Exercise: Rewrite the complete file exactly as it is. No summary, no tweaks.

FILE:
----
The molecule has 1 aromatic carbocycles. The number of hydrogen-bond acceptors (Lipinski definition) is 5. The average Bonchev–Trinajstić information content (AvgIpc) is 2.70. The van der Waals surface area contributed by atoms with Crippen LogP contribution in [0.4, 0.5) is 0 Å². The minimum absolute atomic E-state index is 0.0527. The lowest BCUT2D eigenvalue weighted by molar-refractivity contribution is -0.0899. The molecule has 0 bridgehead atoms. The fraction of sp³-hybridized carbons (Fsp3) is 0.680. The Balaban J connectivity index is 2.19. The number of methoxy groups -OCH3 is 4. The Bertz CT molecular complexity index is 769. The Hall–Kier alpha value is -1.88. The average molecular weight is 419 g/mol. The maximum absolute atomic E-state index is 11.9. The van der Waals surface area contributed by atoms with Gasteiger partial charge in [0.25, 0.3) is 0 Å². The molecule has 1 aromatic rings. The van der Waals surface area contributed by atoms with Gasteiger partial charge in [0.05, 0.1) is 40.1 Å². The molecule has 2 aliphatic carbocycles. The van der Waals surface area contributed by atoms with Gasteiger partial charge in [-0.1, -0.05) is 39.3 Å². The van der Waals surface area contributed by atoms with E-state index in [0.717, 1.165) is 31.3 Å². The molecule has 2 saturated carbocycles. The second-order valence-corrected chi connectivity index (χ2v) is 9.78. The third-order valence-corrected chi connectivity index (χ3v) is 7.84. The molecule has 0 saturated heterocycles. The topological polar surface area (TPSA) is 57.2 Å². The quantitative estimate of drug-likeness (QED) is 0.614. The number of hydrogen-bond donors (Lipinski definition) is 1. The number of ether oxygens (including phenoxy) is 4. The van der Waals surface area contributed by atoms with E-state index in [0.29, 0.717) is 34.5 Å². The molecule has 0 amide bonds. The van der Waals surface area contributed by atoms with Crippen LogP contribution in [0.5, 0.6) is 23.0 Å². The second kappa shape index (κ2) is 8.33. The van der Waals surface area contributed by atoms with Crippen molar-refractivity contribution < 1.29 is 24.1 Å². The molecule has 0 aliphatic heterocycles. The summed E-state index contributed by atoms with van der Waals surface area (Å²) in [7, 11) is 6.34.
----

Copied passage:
The molecule has 1 aromatic carbocycles. The number of hydrogen-bond acceptors (Lipinski definition) is 5. The average Bonchev–Trinajstić information content (AvgIpc) is 2.70. The van der Waals surface area contributed by atoms with Crippen LogP contribution in [0.4, 0.5) is 0 Å². The minimum absolute atomic E-state index is 0.0527. The lowest BCUT2D eigenvalue weighted by molar-refractivity contribution is -0.0899. The molecule has 0 bridgehead atoms. The fraction of sp³-hybridized carbons (Fsp3) is 0.680. The Balaban J connectivity index is 2.19. The number of methoxy groups -OCH3 is 4. The Bertz CT molecular complexity index is 769. The Hall–Kier alpha value is -1.88. The average molecular weight is 419 g/mol. The maximum absolute atomic E-state index is 11.9. The van der Waals surface area contributed by atoms with Gasteiger partial charge in [0.25, 0.3) is 0 Å². The molecule has 1 aromatic rings. The van der Waals surface area contributed by atoms with Gasteiger partial charge in [0.05, 0.1) is 40.1 Å². The molecule has 2 aliphatic carbocycles. The van der Waals surface area contributed by atoms with Gasteiger partial charge in [-0.1, -0.05) is 39.3 Å². The van der Waals surface area contributed by atoms with E-state index in [0.717, 1.165) is 31.3 Å². The molecule has 2 saturated carbocycles. The second-order valence-corrected chi connectivity index (χ2v) is 9.78. The third-order valence-corrected chi connectivity index (χ3v) is 7.84. The molecule has 0 saturated heterocycles. The topological polar surface area (TPSA) is 57.2 Å². The quantitative estimate of drug-likeness (QED) is 0.614. The number of hydrogen-bond donors (Lipinski definition) is 1. The number of ether oxygens (including phenoxy) is 4. The van der Waals surface area contributed by atoms with E-state index in [0.29, 0.717) is 34.5 Å². The molecule has 0 amide bonds. The van der Waals surface area contributed by atoms with Crippen LogP contribution in [0.5, 0.6) is 23.0 Å². The second kappa shape index (κ2) is 8.33. The van der Waals surface area contributed by atoms with Crippen molar-refractivity contribution < 1.29 is 24.1 Å². The molecule has 0 aliphatic heterocycles. The summed E-state index contributed by atoms with van der Waals surface area (Å²) in [7, 11) is 6.34.